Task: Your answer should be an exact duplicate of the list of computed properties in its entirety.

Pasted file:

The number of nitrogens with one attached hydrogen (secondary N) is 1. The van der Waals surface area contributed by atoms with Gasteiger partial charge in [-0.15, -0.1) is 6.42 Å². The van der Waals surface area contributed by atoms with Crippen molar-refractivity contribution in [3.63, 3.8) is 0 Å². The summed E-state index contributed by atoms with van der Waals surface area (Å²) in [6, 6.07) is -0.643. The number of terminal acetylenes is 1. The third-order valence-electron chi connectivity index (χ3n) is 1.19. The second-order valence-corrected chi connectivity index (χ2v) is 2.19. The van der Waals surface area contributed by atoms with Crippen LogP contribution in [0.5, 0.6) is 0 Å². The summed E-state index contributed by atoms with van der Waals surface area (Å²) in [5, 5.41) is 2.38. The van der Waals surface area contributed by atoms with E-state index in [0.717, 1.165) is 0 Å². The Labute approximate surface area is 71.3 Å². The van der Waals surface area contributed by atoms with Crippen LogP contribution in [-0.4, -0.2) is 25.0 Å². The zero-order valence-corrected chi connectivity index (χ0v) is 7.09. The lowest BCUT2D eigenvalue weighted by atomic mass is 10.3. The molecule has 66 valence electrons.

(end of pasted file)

The number of nitrogens with one attached hydrogen (secondary N) is 1. The van der Waals surface area contributed by atoms with Gasteiger partial charge in [-0.15, -0.1) is 6.42 Å². The van der Waals surface area contributed by atoms with Crippen molar-refractivity contribution in [3.63, 3.8) is 0 Å². The summed E-state index contributed by atoms with van der Waals surface area (Å²) in [6, 6.07) is -0.643. The number of terminal acetylenes is 1. The third-order valence-electron chi connectivity index (χ3n) is 1.19. The second-order valence-corrected chi connectivity index (χ2v) is 2.19. The van der Waals surface area contributed by atoms with Crippen LogP contribution in [0.5, 0.6) is 0 Å². The summed E-state index contributed by atoms with van der Waals surface area (Å²) in [5, 5.41) is 2.38. The van der Waals surface area contributed by atoms with E-state index in [0.717, 1.165) is 0 Å². The Labute approximate surface area is 71.3 Å². The van der Waals surface area contributed by atoms with Crippen LogP contribution in [-0.4, -0.2) is 25.0 Å². The zero-order valence-corrected chi connectivity index (χ0v) is 7.09. The lowest BCUT2D eigenvalue weighted by atomic mass is 10.3. The molecule has 66 valence electrons.